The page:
Back in the mid-1990s a group of us who served in parliament got into the habit of meeting old man Julius Nyerere at his Msasani home in Dar es Salaam for a chitchat.
The meetings were relaxed, cordial and full of bonhomie from the great man, though he had actually summoned us to see him on a matter wherein he believed we were very wrong by the stance we had taken as legislators on issues related to the Union.
Mwalimu was at this time deep in his retirement, but he still wielded far greater influence on the thinking of Tanzanians than did incumbent President Ali Hassan Mwinyi.
At this particular time, he was thinking of the 1995 General Election which would be the first since we had embraced multiparty politics, and he was busy, on many occasions, counselling Tanzanians to choose carefully when electing a new president.
Some of us knew that he was rooting for Salim Ahmed Salim, who was at that time secretary-general of the Organisation of African Unity in Addis Ababa, but Mwalimu was sparing no effort to have him back home to run for president.
Though he did not tell our group that Salim would be the right candidate for the ruling party, he stressed the importance of making the right choice, because, he said, ‘‘our heads of state in our little countries are too important and they cannot be compared with the leaders of more developed countries”.
‘‘You see these Italians,’’ he said, pointing his index finger nowhere in particular. ‘‘They have a new government every three months (this was the pre-Berlusconi era) but there is no crisis in government. If they choose a disc-jockey, he will go to government house and dance 24/7 but government business will carry on unaffected,’’ he said, doing one of his trademark chuckles
‘‘But if you the Waswahili make that mistake, everything will come to a standstill except disco dancing, and all of you will become disco dancers,’’ he said.
‘‘This is so because the Italians have systems that work: the civil service, the parliament, the think tanks, the chambers of commerce, the security and intelligence systems, the universities and research bodies… The prime minister can go dance himself lame, but government will deliver. Not you with your failed institutions and systems,’’ he did the dramatic pause for effect. ‘‘You will all become disco dancers because you have weak, inoperative systems, and whatever the big man does and says becomes the gold standard for all.’’
Long story short, Mwalimu did not get his Salim Ahmed; second-best Benjamin Mkapa became president, and the rest is history. But Nyerere’s words have remained with me ever since, and I sometimes experience great pain when I observe how spot-on the old man was.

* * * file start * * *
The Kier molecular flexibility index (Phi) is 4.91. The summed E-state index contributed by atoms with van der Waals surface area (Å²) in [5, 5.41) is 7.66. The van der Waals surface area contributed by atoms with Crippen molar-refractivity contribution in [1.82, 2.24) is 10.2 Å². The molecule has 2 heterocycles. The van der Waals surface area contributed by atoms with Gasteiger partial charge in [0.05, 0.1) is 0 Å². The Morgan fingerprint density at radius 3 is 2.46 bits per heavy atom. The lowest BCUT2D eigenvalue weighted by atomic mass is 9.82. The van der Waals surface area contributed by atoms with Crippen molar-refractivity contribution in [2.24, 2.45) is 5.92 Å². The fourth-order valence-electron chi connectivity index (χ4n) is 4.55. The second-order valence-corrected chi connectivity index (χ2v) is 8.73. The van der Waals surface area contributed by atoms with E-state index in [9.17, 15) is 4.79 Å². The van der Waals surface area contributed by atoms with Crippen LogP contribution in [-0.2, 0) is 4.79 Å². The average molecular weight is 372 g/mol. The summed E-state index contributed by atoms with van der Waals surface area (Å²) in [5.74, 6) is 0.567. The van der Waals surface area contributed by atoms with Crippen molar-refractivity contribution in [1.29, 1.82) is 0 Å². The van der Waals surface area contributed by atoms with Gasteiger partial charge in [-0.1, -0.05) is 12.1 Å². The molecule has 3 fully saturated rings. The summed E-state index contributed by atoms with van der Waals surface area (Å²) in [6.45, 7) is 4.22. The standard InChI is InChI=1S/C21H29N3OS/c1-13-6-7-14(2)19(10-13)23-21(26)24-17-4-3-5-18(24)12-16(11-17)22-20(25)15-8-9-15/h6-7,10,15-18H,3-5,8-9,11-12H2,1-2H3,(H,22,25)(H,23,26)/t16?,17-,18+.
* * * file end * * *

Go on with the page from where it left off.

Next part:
There is proof of that with us right now: just fast-forward from old man Julius to President Samia Suluhu this last week. She was commending officials of the anti-corruption outfit for withdrawing close to 150 cases based on trumped-up charges, and directing the police authorities to follow suit.
That the anti-corruption people can now report that they have withdrawn scores of cases they had fabricated against innocent people speaks to the evil that President Samia inherited, and calls for an investigation, at the very least.
It indicates that her predecessor, just like Nyerere’s disco dancer, got everyone dancing to his tune, basically because we have no working institutions and instead we have zombified offices whose shameless occupants will do the bidding of their unscrupulous bosses without a thought for what is just and fair.
It is a crying shame that these people, who have now owned up to causing unnecessary suffering to people who had no fault, can be left to continue in their offices, only withdrawing a hundred-something cases that were no cases at all to begin with.
How shall we compensate those who lost so many years of their freedom simply because Magufuli did not like them? And how do we make the authors of these evil deeds pay for their villainy, as a deterrent for others of their ilk who are still hiding in dark government offices but will take any opportunity given them to torture other innocent victims?
The past five years under Magufuli have been hard for many Tanzanians because the most basic rules of engagement in a civilised society were ignored at the instigation of Magufuli, who publicly encouraged his subalterns to lock up people without due process called on judges to imprison accused persons on the sole excuse that he was giving them funds to run the Judiciary.
In many parts of the country, Magufuli sent individuals with no conscience to lord over people and enrich themselves in the name of eradicating the opposition. Now, the least that can be done is to have these malefactors investigated at least on issues pertaining to their record of resource plunder and people’s rights abuses.
President Samia must know that her people are applauding her for her bold moves to “demagufulify’’ Tanzania. She should gather more courage and get more people in her corner to unearth and sweep away the disco dancers she has inherited.
And, all patriots should support her.
Jenerali Ulimwengu is now on YouTube via jeneralionline tv. E-mail: [email protected]